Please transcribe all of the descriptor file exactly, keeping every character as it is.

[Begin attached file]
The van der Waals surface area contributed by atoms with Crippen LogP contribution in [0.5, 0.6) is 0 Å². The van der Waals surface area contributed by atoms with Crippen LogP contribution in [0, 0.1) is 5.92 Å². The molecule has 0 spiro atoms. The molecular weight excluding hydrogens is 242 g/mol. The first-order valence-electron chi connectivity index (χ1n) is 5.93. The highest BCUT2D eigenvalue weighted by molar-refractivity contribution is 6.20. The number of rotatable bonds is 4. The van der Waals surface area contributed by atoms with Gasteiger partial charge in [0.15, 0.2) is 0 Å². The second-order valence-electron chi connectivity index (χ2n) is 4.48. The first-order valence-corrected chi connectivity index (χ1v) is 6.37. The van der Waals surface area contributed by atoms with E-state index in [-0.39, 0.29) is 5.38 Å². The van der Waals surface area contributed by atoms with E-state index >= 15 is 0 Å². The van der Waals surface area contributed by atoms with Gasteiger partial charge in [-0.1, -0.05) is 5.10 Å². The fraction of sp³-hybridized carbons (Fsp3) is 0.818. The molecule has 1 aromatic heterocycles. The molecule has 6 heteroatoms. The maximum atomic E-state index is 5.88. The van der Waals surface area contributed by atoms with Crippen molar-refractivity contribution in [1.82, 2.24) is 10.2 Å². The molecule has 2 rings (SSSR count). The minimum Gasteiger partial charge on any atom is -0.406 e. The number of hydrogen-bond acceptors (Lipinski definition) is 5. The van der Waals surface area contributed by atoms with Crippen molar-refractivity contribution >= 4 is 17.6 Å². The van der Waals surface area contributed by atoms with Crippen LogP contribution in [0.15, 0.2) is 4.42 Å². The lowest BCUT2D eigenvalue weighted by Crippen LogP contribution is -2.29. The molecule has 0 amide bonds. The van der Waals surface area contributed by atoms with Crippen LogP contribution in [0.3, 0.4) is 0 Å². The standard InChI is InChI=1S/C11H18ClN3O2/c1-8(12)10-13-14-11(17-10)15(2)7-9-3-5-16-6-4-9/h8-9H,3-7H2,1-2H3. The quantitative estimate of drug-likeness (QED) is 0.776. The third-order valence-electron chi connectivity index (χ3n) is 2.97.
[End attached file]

The van der Waals surface area contributed by atoms with Crippen LogP contribution in [0.5, 0.6) is 0 Å². The van der Waals surface area contributed by atoms with Crippen LogP contribution in [0, 0.1) is 5.92 Å². The molecule has 0 spiro atoms. The molecular weight excluding hydrogens is 242 g/mol. The first-order valence-electron chi connectivity index (χ1n) is 5.93. The highest BCUT2D eigenvalue weighted by molar-refractivity contribution is 6.20. The number of rotatable bonds is 4. The van der Waals surface area contributed by atoms with Gasteiger partial charge in [0.15, 0.2) is 0 Å². The second-order valence-electron chi connectivity index (χ2n) is 4.48. The first-order valence-corrected chi connectivity index (χ1v) is 6.37. The van der Waals surface area contributed by atoms with E-state index in [-0.39, 0.29) is 5.38 Å². The van der Waals surface area contributed by atoms with E-state index >= 15 is 0 Å². The van der Waals surface area contributed by atoms with Gasteiger partial charge in [-0.1, -0.05) is 5.10 Å². The fraction of sp³-hybridized carbons (Fsp3) is 0.818. The molecule has 1 aromatic heterocycles. The molecule has 6 heteroatoms. The maximum atomic E-state index is 5.88. The van der Waals surface area contributed by atoms with Crippen molar-refractivity contribution in [1.82, 2.24) is 10.2 Å². The molecule has 2 rings (SSSR count). The minimum Gasteiger partial charge on any atom is -0.406 e. The number of hydrogen-bond acceptors (Lipinski definition) is 5. The van der Waals surface area contributed by atoms with Crippen molar-refractivity contribution >= 4 is 17.6 Å². The van der Waals surface area contributed by atoms with Crippen LogP contribution in [0.15, 0.2) is 4.42 Å². The lowest BCUT2D eigenvalue weighted by Crippen LogP contribution is -2.29. The molecule has 0 amide bonds. The van der Waals surface area contributed by atoms with Crippen LogP contribution in [0.3, 0.4) is 0 Å². The standard InChI is InChI=1S/C11H18ClN3O2/c1-8(12)10-13-14-11(17-10)15(2)7-9-3-5-16-6-4-9/h8-9H,3-7H2,1-2H3. The quantitative estimate of drug-likeness (QED) is 0.776. The third-order valence-electron chi connectivity index (χ3n) is 2.97.